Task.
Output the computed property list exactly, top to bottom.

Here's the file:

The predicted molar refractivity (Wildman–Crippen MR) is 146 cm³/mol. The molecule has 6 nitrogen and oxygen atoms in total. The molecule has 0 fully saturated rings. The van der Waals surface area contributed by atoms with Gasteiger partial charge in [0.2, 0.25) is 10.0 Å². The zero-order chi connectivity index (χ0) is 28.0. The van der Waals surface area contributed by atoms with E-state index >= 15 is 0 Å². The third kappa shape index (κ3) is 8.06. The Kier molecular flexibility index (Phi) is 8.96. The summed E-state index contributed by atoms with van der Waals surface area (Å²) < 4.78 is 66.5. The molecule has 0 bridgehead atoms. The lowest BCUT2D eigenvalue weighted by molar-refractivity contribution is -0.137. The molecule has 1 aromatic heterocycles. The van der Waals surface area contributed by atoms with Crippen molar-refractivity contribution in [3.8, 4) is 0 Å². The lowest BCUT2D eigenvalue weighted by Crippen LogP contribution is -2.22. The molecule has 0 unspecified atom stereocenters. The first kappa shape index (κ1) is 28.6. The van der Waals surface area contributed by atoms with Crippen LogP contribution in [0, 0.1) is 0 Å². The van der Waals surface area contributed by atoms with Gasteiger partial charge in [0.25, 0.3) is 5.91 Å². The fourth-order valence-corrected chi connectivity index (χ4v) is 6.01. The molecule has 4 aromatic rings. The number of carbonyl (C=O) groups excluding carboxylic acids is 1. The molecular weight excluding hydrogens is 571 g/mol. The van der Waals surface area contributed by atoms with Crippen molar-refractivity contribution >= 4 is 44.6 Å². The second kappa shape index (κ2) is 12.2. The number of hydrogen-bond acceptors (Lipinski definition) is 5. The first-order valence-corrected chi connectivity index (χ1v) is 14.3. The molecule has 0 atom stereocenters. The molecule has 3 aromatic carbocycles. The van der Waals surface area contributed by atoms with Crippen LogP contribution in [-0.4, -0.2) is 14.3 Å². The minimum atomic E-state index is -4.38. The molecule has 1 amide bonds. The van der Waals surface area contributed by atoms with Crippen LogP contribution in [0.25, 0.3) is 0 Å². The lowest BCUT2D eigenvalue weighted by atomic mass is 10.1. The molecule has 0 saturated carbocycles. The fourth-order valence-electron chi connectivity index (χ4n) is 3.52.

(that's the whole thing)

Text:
The predicted molar refractivity (Wildman–Crippen MR) is 146 cm³/mol. The molecule has 6 nitrogen and oxygen atoms in total. The molecule has 0 fully saturated rings. The van der Waals surface area contributed by atoms with Gasteiger partial charge in [0.2, 0.25) is 10.0 Å². The zero-order chi connectivity index (χ0) is 28.0. The van der Waals surface area contributed by atoms with E-state index >= 15 is 0 Å². The third kappa shape index (κ3) is 8.06. The Kier molecular flexibility index (Phi) is 8.96. The summed E-state index contributed by atoms with van der Waals surface area (Å²) < 4.78 is 66.5. The molecule has 0 bridgehead atoms. The lowest BCUT2D eigenvalue weighted by molar-refractivity contribution is -0.137. The molecule has 1 aromatic heterocycles. The van der Waals surface area contributed by atoms with Crippen molar-refractivity contribution in [3.8, 4) is 0 Å². The lowest BCUT2D eigenvalue weighted by Crippen LogP contribution is -2.22. The molecule has 0 unspecified atom stereocenters. The first kappa shape index (κ1) is 28.6. The van der Waals surface area contributed by atoms with Crippen LogP contribution in [0, 0.1) is 0 Å². The van der Waals surface area contributed by atoms with Gasteiger partial charge in [0.25, 0.3) is 5.91 Å². The fourth-order valence-corrected chi connectivity index (χ4v) is 6.01. The molecule has 4 aromatic rings. The number of carbonyl (C=O) groups excluding carboxylic acids is 1. The molecular weight excluding hydrogens is 571 g/mol. The van der Waals surface area contributed by atoms with Crippen molar-refractivity contribution >= 4 is 44.6 Å². The second kappa shape index (κ2) is 12.2. The number of hydrogen-bond acceptors (Lipinski definition) is 5. The first-order valence-corrected chi connectivity index (χ1v) is 14.3. The molecule has 0 atom stereocenters. The molecule has 3 aromatic carbocycles. The van der Waals surface area contributed by atoms with Crippen LogP contribution in [-0.4, -0.2) is 14.3 Å². The minimum atomic E-state index is -4.38. The molecule has 1 amide bonds. The van der Waals surface area contributed by atoms with Crippen LogP contribution in [0.25, 0.3) is 0 Å². The lowest BCUT2D eigenvalue weighted by atomic mass is 10.1. The molecule has 0 saturated carbocycles. The fourth-order valence-electron chi connectivity index (χ4n) is 3.52.